If you hire someone to care for your loved one in his or her home, there are several California laws you need to consider. Some individuals enter into informal agreements with caregivers to pay the caregiver a combination of money and housing and/or meals. Your agreement with a caregiver will be upheld only if it complies with the wage and hour laws of California. Here are some traps and tips to consider if you are hiring a caregiver to work in a private home.
- Have a written agreement with the caregiver to define terms of employment, including duties and compensation.
- Make sure the employment arrangement is “at will,” meaning the caregiver can resign or be released from employment at any time, with or without cause or advance notice.
- Pay the caregiver minimum wage for all hours worked. The term “hours worked” is defined by law as when the caregiver is “suffered or permitted to work” and generally means all time the caregiver is on duty.
- Keep track of the hours worked by the caregiver. You are probably required to pay overtime to the caregiver, unless the caregiver qualifies as a “personal attendant” under the California Wage Orders.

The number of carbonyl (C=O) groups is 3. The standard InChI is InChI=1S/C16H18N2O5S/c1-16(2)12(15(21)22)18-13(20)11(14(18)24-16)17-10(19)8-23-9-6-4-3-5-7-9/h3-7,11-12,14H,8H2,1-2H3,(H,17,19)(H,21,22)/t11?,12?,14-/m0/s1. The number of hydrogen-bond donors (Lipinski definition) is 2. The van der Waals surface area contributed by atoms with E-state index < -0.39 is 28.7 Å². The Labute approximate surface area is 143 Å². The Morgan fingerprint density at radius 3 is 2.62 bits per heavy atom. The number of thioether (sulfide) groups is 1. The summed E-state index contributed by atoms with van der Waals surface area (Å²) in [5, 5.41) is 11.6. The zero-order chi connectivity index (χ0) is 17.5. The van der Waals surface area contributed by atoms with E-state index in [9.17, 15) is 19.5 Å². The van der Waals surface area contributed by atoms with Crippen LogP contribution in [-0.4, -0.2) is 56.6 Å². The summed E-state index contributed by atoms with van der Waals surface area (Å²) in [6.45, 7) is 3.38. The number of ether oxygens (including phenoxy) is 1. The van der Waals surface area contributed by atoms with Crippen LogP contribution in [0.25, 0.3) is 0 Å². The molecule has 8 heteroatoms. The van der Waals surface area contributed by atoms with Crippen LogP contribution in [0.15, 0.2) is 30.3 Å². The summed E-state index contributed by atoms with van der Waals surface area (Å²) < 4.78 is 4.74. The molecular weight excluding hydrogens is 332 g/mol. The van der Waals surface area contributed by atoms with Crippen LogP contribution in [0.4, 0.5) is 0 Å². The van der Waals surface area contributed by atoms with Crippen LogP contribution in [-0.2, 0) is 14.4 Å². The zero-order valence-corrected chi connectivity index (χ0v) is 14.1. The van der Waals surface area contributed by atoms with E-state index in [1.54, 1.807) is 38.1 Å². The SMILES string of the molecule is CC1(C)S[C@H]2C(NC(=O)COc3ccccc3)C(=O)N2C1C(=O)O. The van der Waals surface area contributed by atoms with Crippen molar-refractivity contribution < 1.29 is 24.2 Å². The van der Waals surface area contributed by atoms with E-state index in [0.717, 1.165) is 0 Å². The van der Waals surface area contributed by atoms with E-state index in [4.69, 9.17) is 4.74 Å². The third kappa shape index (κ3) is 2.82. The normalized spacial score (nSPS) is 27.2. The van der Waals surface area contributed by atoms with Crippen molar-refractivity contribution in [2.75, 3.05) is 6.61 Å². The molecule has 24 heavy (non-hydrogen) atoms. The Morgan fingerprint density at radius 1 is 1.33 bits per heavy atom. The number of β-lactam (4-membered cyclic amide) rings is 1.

- Make sure your agreement states that a live in caregiver will vacate the premises promptly when employment ends.
- Believing you can pay the caregiver whatever you agree to, even if it is less than minimum wage. Most claims filed with the Labor Commissioner by caregivers seek payment of minimum wage and overtime for hours worked.
- Counting the market value of housing and/or meals in calculating compensation. The California Wage orders define the value of housing and meals provided to a caregiver, and it is significantly below market value. For example, under current law, if you provide a guest house to a caregiver, you may apply a maximum of $451.89 per month to your obligation to pay minimum wage to the caregiver.
- Failing to keep accurate records of hours worked and time off. You will have a difficult time defending an overtime claim if you do not have time records.
- Calling the caregiver an “independent contractor” to avoid the overtime and minimum wage obligations imposed by the Wage Orders, and to avoid paying payroll taxes. Because you will want to retain control over how the caregiver accomplishes his or her work, it is unlikely that a caregiver could be properly classified as an independent contractor, even if you have a written agreement stating that the caregiver is an independent contractor.
- Failing to clearly state that the caregiver’s right to reside on the property is conditioned on the caregiver’s employment. You do not want to have to go through an unlawful detainer proceeding to evict a caregiver who you have released from employment.
For more information on caregiver agreements and employment related issues, contact Sara Boyns or any member of the Fenton & Keller employment law attorneys.
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